6 Years Seayou Records
21 VTEAM (DJ)
22 VIKING MOSES
23 BAD WEED
02 FOREVER TRAXX (DJ)
03 A THOUSAND FUEGOS (DJ)
04 V TEAM (DJ)
Japanther is an art project, established by Matt Reilly and Ian Vanek circa 2001 while attending Pratt Institute in Brooklyn, New York. They’ve collaborated with a variety of artists including Penny Rimbaud, Dan Graham, Eileen Myles, VEKS, robbinschilds, Dawn Riddle, Claudia Meza, Todd James, Devin Flynn, Ninjasonik, Anita Sparrow and Spankrock. Japanther was featured in the 2006 Whitney Biennial and the 2011 Venice Biennale. In late 2011 they held a residency at the Experimental Media and Performing Arts Center in New York. Celebrating over ten years in the underground, Japanther have made a name for themselves in unique performance situations, such as alongside synchronized swimmers, atop the Williamsburg Bridge, as well as with giant puppets, marionettes and shadow puppets, out of the back of a moving truck in SOHO, and shows with giant dinosaurs and BMXers flying off the walls.
Described most recently as “art-rock installation paratroopers” and “a studied form of New Wave anarchism” by Flash Art, a “Performance Galaxy” by Vanity Fair, “Super hard, incredibly fast and overall inspiring” by Thrasher, “more accessible than other bands of its genre” by the New Yorker, and “the best band ever, straight up” by Tokion, Japanther has always been a band apart, running the gamut from performance art to punk rock and back again. Pushing parties to the limit (“Lincoln Center punk-rock concert turned mini-riot” -New York Post), Japanther returns with Beets, Limes and Rice, a celebration of ten years in the underground and an ultra-contemporary meditation on catharsis and being in love in a time of darkness. Following on the heels of Rock `n´ Roll Ice Cream (2010), Beets, Limes and Rice was again recorded in the hills of Los Angeles with producer Michael Blum, who has worked with Michael Jackson, Madonna (Like a Prayer, Who´s That Girl), Pink Floyd and Suicidal Tendencies. From Venice Beach to Rockaway Beach, this new album delivers a new urban punk rock dance sound that bursts with California sunshine and amped-up collaborations with Ninjasonik, Erick Lyle, Total Warr and John McIntyr. Beets, Limes and Rice was written in the midst of “It Never Seems to End,” an 84-hour performance piece in Vienna, Austria for TBA 21; in Paris, Venice, during cross-country travel from Juarez to Brooklyn to Bellingham, and lots of airports in between.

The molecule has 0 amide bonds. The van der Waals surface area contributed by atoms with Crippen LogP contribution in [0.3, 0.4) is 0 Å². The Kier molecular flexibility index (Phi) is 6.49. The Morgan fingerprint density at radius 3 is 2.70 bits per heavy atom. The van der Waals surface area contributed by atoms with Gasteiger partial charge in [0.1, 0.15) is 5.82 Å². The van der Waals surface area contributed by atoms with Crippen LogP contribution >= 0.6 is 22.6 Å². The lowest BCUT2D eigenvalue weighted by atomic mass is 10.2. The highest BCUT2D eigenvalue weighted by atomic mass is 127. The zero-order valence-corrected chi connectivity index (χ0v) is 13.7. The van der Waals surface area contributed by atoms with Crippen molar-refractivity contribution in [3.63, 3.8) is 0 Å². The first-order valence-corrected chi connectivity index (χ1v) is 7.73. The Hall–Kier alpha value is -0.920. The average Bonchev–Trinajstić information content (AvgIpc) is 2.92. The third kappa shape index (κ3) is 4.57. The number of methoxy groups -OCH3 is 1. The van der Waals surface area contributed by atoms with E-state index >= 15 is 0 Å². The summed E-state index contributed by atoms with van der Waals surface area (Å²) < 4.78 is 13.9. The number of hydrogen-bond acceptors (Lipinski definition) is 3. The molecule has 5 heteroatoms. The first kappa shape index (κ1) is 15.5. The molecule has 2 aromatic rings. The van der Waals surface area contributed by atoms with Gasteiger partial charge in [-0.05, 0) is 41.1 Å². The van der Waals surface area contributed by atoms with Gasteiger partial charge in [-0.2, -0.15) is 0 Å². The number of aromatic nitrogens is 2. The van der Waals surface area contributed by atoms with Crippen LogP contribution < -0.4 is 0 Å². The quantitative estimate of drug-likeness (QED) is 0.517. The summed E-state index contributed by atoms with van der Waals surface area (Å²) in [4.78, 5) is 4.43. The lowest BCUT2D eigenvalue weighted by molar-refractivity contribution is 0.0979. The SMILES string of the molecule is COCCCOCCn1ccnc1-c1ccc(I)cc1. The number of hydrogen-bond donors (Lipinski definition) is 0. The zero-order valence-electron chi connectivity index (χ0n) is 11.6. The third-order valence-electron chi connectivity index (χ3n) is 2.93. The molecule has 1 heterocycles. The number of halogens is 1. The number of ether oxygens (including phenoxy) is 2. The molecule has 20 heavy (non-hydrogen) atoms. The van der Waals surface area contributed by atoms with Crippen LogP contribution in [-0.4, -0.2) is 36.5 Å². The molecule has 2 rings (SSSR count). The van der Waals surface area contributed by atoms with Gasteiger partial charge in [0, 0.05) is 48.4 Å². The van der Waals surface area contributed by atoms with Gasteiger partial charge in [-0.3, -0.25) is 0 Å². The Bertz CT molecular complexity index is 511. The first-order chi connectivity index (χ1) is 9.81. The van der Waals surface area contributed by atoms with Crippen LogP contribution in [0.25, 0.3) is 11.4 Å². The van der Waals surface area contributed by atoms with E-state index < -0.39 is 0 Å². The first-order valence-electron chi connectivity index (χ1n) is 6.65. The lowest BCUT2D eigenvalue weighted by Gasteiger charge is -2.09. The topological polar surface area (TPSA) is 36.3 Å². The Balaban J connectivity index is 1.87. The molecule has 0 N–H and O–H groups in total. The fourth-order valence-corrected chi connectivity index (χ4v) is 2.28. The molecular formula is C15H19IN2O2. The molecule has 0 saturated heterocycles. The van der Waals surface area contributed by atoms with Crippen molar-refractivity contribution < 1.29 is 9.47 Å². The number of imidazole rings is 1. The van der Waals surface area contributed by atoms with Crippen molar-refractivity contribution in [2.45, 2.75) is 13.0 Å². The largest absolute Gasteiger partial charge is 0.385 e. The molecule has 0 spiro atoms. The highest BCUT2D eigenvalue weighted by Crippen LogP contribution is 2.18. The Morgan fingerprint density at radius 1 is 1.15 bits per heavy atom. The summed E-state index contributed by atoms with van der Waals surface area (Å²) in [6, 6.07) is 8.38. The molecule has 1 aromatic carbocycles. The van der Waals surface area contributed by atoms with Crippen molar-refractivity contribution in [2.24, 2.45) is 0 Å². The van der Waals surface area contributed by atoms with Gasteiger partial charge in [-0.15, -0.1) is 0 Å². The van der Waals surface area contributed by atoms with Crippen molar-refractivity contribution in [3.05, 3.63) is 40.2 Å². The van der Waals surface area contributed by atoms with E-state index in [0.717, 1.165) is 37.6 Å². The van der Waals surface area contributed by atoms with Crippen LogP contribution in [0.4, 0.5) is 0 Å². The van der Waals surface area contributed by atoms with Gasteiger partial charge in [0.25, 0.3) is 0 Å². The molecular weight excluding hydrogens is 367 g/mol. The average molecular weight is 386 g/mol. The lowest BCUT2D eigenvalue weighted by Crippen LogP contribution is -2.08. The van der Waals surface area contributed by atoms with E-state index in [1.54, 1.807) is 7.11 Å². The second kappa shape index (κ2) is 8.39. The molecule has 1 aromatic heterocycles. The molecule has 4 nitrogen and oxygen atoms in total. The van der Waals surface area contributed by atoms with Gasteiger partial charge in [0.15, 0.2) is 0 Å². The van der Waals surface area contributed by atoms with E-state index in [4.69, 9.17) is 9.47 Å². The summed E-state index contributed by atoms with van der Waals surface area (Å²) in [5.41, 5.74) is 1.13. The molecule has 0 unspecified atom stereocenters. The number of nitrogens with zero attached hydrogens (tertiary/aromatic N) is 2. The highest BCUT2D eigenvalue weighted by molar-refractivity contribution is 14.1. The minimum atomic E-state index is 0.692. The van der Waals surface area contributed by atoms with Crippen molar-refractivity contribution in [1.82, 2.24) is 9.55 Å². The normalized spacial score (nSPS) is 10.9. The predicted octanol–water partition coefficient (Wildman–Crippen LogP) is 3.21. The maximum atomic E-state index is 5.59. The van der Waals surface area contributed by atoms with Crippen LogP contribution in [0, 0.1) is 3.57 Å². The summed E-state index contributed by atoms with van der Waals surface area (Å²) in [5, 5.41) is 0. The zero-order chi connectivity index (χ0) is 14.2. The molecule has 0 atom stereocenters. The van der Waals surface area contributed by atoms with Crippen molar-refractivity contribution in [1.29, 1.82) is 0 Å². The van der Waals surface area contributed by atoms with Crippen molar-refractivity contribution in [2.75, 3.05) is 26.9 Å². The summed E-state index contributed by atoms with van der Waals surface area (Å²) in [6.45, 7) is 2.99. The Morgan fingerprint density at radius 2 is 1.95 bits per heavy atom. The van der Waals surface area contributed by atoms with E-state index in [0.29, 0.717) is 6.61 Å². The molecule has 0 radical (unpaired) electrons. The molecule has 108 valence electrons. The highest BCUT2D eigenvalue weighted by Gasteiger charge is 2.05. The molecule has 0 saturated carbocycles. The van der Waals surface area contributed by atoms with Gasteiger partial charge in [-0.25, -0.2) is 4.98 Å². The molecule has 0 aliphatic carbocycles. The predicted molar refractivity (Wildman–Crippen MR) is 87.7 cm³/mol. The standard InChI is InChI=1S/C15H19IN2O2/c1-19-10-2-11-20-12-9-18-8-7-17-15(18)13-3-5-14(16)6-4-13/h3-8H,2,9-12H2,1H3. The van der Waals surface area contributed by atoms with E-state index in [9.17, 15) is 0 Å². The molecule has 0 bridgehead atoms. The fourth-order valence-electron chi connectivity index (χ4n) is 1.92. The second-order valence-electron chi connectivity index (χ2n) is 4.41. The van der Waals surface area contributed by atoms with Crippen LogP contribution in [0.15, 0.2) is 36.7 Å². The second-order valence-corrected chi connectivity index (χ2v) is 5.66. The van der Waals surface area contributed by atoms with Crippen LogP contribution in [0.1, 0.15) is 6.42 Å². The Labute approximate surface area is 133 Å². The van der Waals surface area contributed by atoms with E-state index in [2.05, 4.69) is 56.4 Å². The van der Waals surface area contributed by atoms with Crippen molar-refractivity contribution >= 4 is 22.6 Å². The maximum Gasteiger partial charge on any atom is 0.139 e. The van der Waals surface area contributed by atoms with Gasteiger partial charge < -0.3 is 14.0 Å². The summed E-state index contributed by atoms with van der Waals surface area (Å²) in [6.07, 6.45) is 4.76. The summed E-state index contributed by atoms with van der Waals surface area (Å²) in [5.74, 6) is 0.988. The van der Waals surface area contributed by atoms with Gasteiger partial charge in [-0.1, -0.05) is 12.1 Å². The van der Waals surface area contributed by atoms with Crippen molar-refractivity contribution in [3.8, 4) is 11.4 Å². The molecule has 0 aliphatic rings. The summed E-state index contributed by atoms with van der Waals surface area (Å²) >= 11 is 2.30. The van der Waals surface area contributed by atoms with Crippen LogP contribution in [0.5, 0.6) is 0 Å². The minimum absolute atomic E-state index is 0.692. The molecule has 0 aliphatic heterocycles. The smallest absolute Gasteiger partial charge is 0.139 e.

Formed in Vienna by permateens who believe in the power of sixteeen years olds! Trying hard in squeezing out some tunes out of their shitty gear while drinking loads of beer. Somebody told me that their musick sounds like G.G. Allin and Roy Orbison in some kind of heavy petting infight while Paul Collins is having dinner with Cindy Lauper in a fancy fish restaurant. Duh!? By the way, these four punx recently got beaten up backstage by Jesse Pinkman, Snoop Lion and Lindsay Lohan during the opening ceremony of The World Bong
Anbuley was born in Vienna to Ghanaian parents, lived in Ghana from age 4 to 9, and in Vienna since then. She sees herself both fully as Ghanaian and European, no compromises, an African girl who can also talk some serious Viennese slang. Her look at European culture is one from close range, but she has never lost touch with Ghanaian culture and her heritage. Her African influence is just as contemporary with no hint of nostalgia or melancholy. This finds expression in her music: an amalgam of influences making you dance no matter where you´re from.
The Oleee EP is the latest work of Ghanaian-Austrian singer Anbuley. It blends modern, eclectic dance music with Ghanaian tradition. Acknowledging her roots Anbuley exclusively sings in Ga, one of the many languages spoken in Ghana. The three tracks on this EP are produced by Viennese producer and label owner Florian Richling (Tipanic). The instrumentals combine organic beats, energetic electronic sounds, catchy melodies and clubby basslines. They fuse straight European dancefloor-pragmatism with playful African rhythms inspired by Angolan Kuduro and South African Kwaito.
The title track Oleee deals with the relief and the positive energy, after being unhappily in love, to accept, finish and start a new life. Tokota is a track about a big passion of Anbuley: high heels. The chorus line imitates the sound of heels hitting the floor while dancing. S3k3 describes how everyone has his crazy moments in life and reminds us to be patient with others who we think are crazy.
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